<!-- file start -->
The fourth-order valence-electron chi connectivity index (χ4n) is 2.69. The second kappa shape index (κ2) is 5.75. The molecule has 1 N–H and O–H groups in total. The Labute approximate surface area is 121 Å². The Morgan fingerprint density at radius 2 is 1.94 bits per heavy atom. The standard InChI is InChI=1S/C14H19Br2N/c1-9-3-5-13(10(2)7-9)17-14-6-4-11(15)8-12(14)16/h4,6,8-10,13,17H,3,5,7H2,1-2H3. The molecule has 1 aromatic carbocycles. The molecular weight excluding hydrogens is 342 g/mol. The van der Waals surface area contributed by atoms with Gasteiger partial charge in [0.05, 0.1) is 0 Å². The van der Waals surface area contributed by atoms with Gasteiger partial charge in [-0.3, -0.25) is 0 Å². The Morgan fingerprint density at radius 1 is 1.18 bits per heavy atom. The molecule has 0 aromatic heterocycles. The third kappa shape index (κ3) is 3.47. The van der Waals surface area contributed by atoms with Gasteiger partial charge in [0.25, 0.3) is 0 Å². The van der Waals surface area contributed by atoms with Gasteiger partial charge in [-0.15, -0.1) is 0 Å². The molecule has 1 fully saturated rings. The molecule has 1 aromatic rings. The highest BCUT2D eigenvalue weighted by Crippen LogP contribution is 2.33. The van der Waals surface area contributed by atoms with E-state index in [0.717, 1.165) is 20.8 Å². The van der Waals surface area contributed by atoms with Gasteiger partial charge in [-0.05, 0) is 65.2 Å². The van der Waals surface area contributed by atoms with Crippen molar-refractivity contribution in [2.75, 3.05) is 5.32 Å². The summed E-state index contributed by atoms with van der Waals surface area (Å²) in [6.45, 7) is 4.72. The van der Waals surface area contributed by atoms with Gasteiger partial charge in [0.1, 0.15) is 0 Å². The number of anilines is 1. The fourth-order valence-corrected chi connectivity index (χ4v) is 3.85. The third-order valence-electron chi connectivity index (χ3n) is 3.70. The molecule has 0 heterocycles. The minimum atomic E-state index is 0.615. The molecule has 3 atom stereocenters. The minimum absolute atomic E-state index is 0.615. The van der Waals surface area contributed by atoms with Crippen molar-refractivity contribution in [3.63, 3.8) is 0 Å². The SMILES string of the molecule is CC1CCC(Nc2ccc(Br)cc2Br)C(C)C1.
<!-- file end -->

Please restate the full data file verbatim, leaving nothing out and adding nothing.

The fourth-order valence-electron chi connectivity index (χ4n) is 2.69. The second kappa shape index (κ2) is 5.75. The molecule has 1 N–H and O–H groups in total. The Labute approximate surface area is 121 Å². The Morgan fingerprint density at radius 2 is 1.94 bits per heavy atom. The standard InChI is InChI=1S/C14H19Br2N/c1-9-3-5-13(10(2)7-9)17-14-6-4-11(15)8-12(14)16/h4,6,8-10,13,17H,3,5,7H2,1-2H3. The molecule has 1 aromatic carbocycles. The molecular weight excluding hydrogens is 342 g/mol. The van der Waals surface area contributed by atoms with Gasteiger partial charge in [0.05, 0.1) is 0 Å². The van der Waals surface area contributed by atoms with Gasteiger partial charge in [-0.3, -0.25) is 0 Å². The Morgan fingerprint density at radius 1 is 1.18 bits per heavy atom. The molecule has 0 aromatic heterocycles. The third kappa shape index (κ3) is 3.47. The van der Waals surface area contributed by atoms with Gasteiger partial charge in [0.25, 0.3) is 0 Å². The van der Waals surface area contributed by atoms with Gasteiger partial charge in [-0.15, -0.1) is 0 Å². The molecule has 1 fully saturated rings. The molecule has 1 aromatic rings. The highest BCUT2D eigenvalue weighted by Crippen LogP contribution is 2.33. The van der Waals surface area contributed by atoms with E-state index in [0.717, 1.165) is 20.8 Å². The van der Waals surface area contributed by atoms with Gasteiger partial charge in [-0.05, 0) is 65.2 Å². The van der Waals surface area contributed by atoms with Crippen molar-refractivity contribution in [2.75, 3.05) is 5.32 Å². The summed E-state index contributed by atoms with van der Waals surface area (Å²) in [6.45, 7) is 4.72. The van der Waals surface area contributed by atoms with Gasteiger partial charge in [0.1, 0.15) is 0 Å². The number of anilines is 1. The fourth-order valence-corrected chi connectivity index (χ4v) is 3.85. The third-order valence-electron chi connectivity index (χ3n) is 3.70. The molecule has 0 heterocycles. The minimum atomic E-state index is 0.615. The molecule has 3 atom stereocenters. The minimum absolute atomic E-state index is 0.615. The van der Waals surface area contributed by atoms with Crippen molar-refractivity contribution in [3.63, 3.8) is 0 Å². The SMILES string of the molecule is CC1CCC(Nc2ccc(Br)cc2Br)C(C)C1.